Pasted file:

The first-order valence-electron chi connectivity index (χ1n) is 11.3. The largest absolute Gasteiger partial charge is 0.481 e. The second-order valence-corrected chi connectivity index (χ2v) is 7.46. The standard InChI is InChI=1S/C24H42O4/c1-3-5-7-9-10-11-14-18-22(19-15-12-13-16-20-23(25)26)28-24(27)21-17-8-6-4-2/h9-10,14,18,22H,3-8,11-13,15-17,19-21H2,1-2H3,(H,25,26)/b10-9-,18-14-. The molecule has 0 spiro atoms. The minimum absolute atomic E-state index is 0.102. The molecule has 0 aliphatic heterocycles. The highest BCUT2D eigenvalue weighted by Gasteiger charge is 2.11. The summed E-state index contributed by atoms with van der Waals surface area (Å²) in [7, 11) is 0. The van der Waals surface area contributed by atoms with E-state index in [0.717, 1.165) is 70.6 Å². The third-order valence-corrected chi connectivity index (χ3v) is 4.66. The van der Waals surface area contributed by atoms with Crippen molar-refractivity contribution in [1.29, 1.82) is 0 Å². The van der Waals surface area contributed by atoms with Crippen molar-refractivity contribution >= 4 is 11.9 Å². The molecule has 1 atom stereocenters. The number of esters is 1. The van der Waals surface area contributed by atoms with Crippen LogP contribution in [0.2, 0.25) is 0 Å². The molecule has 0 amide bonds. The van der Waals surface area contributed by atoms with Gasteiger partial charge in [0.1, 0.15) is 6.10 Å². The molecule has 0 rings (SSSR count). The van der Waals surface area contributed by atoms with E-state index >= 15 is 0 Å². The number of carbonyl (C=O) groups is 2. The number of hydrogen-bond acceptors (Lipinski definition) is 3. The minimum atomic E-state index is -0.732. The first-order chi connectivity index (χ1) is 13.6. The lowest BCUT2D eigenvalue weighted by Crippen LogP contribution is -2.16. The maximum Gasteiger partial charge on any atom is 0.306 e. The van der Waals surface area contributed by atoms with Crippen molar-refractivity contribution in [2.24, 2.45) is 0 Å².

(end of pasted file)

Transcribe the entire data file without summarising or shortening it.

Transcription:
The first-order valence-electron chi connectivity index (χ1n) is 11.3. The largest absolute Gasteiger partial charge is 0.481 e. The second-order valence-corrected chi connectivity index (χ2v) is 7.46. The standard InChI is InChI=1S/C24H42O4/c1-3-5-7-9-10-11-14-18-22(19-15-12-13-16-20-23(25)26)28-24(27)21-17-8-6-4-2/h9-10,14,18,22H,3-8,11-13,15-17,19-21H2,1-2H3,(H,25,26)/b10-9-,18-14-. The molecule has 0 spiro atoms. The minimum absolute atomic E-state index is 0.102. The molecule has 0 aliphatic heterocycles. The highest BCUT2D eigenvalue weighted by Gasteiger charge is 2.11. The summed E-state index contributed by atoms with van der Waals surface area (Å²) in [7, 11) is 0. The van der Waals surface area contributed by atoms with E-state index in [0.717, 1.165) is 70.6 Å². The third-order valence-corrected chi connectivity index (χ3v) is 4.66. The van der Waals surface area contributed by atoms with Crippen molar-refractivity contribution in [1.29, 1.82) is 0 Å². The van der Waals surface area contributed by atoms with Crippen molar-refractivity contribution >= 4 is 11.9 Å². The molecule has 1 atom stereocenters. The number of esters is 1. The van der Waals surface area contributed by atoms with Crippen LogP contribution in [0.2, 0.25) is 0 Å². The molecule has 0 amide bonds. The van der Waals surface area contributed by atoms with Gasteiger partial charge in [0.1, 0.15) is 6.10 Å². The molecule has 0 rings (SSSR count). The van der Waals surface area contributed by atoms with E-state index >= 15 is 0 Å². The number of carbonyl (C=O) groups is 2. The number of hydrogen-bond acceptors (Lipinski definition) is 3. The minimum atomic E-state index is -0.732. The first-order chi connectivity index (χ1) is 13.6. The lowest BCUT2D eigenvalue weighted by Crippen LogP contribution is -2.16. The maximum Gasteiger partial charge on any atom is 0.306 e. The van der Waals surface area contributed by atoms with Crippen molar-refractivity contribution in [2.24, 2.45) is 0 Å².